Filmmakers and authors need to carefully craft an audience's emotional expectations.  I assume that game designers should do the same.  Should we expect anything less?

Sande Chen is a writer and game designer whose work has spanned 10 years in the industry. Her credits include 1999 IGF winner Terminus, 2007 PC RPG of the Year The Witcher, and Wizard 101. She is one of the founding members of the IGDA Game Design SIG.

Wednesday, May 13, 2015

Reward Me, Demotivate Me

In this article, game designer Sande Chen reflects on the nature of intrinsic and extrinsic motivation, and how it relates to games.

I know extrinsic motivators can lead to surprisingly, the complete opposite effect, demotivation, but I have never experienced it myself until I became an avid player of the hidden object mobile game, Secret Passages.  Games, of course, have loads of extrinsic motivators like enthusiastic praise, achievement badges, and quest rewards.  Could it be that the very same mechanics used to hook initial players can lead to waning interest in the long run?

Psychologists know that extrinsic motivators can decrease intrinsic motivation, i.e. whatever held your interest in the first place.  Displaying intrinsic motivation, a student practices violin to get better at playing violin.  Some might call this doing something for the love of it.  It's also called DIY learning and self-directed learning.  Paying $10 to a student to practice violin would be an example of extrinsic motivation.  Soon, the student begins practicing for the $10 rather than for the joy of it and won't practice without that incentive.  Sure, extrinsic motivators have their uses, but you can bet that student won't make it to Carnegie Hall without a desire to excel at violin playing.

Likewise, players can have a burning desire to master a game and they don't need a bribe. Granted, that can be hard to do with a game that's more like a game service, incomplete and ongoing rather than a finite product, but a player can still race through all the content that does exist.  I've seen players finish in a day what took content developers a couple months to implement.  That's why some content may seem grindy because it's designed to keep players at bay, away from the finishing line.

Secret Passages did have its repetitive moments.  I like hidden object games, though I wouldn't say I love them.  Hidden object games supposedly do well because our short-term memory fades and we can redo the same puzzle over without it boring us to tears.  I played Secret Passages incessantly not only to explore the content and level up, but also to analyze its design.  Since Secret Passages was an ongoing work-in-progress, some things didn't make sense until the features arrived.  There was one feature, though, that had no gameplay advantage and thus, I ignored it.  This feature disappeared some time later, perhaps due to analytic data.  I never did level everything up completely, but I did unlock all the puzzles, at least the ones where I didn't have to gamble or pay.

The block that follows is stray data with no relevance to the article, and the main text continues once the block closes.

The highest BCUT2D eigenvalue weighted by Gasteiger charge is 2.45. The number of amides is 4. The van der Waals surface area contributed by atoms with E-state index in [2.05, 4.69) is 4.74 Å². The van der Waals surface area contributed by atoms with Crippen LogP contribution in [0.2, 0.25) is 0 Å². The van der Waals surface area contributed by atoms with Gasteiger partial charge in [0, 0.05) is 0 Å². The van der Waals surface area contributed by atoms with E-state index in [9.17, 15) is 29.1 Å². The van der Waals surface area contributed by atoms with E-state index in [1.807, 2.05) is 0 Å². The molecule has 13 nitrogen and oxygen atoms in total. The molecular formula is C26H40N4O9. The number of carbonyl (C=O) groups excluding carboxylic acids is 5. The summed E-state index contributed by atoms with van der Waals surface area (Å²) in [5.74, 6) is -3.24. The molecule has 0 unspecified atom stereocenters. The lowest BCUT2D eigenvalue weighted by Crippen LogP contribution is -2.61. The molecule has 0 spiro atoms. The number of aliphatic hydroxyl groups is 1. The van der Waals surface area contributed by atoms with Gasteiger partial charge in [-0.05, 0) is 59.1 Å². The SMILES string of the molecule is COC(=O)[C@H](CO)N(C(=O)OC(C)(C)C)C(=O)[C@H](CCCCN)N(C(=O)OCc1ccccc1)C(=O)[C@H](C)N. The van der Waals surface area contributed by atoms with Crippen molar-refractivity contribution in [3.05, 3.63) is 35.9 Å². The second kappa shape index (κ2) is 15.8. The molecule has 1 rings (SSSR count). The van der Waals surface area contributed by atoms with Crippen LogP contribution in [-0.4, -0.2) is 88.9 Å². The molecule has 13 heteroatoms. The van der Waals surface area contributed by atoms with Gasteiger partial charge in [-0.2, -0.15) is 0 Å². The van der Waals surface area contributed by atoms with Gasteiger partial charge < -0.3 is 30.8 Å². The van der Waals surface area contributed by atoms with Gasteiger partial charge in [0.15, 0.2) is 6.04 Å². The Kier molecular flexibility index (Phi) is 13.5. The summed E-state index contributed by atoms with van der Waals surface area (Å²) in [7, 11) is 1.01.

In fact, even when the quest told me to gamble, I had the strength to simply abandon the quest.  I think for some people, this is harder than you would think.  People have this innate desire for completion.  There's satisfaction in completing a quest and getting the rewards.  As game designers, the quest feature sounds good because it gives a reason for players to come back to the game. We're designing for retention.

Before, I was self-directed, pursuing my own goals, and even though I had to wait for my energy to replenish, I came back to the game.  With the daily quests, I did come back to the game, but I soon realized that I was only playing for about 15-20 minutes a day whereas before, I was playing for couple hours spread out throughout the day.  Each morning, I would look at the daily quests, complete them, and then never look at the game until the next day.  At first, I thought of those 15 minutes as my break time, but then I started to think of it as a waste of time.  There's other games to play, after all!  So, one day, despite my accumulation of various in-game currencies, badges, and so forth, I deleted the game.

A few months later, I reflected upon this action and realized that playing the game for quest rewards had turned into my demotivation.  Had I simply been turned off because I had exhausted the content?  What do you think?  Is this an example of extrinsic motivation decreasing intrinsic motivation?

Sande Chen is a writer and game designer whose work has spanned 10 years in the industry. Her credits include 1999 IGF winner Terminus, 2007 PC RPG of the Year The Witcher, and Wizard 101. She is one of the founding members of the IGDA Game Design SIG.

Friday, May 8, 2015

IGDA Webinar: The Evolution of the RPG

In this video, producer Patrick Holleman delves into the game design implications that occurred as role-playing games evolved from table-top games to the video game space.

Slides from this presentation can be found here. Game design Webinars from the IGDA are held on every third Wednesday of the month.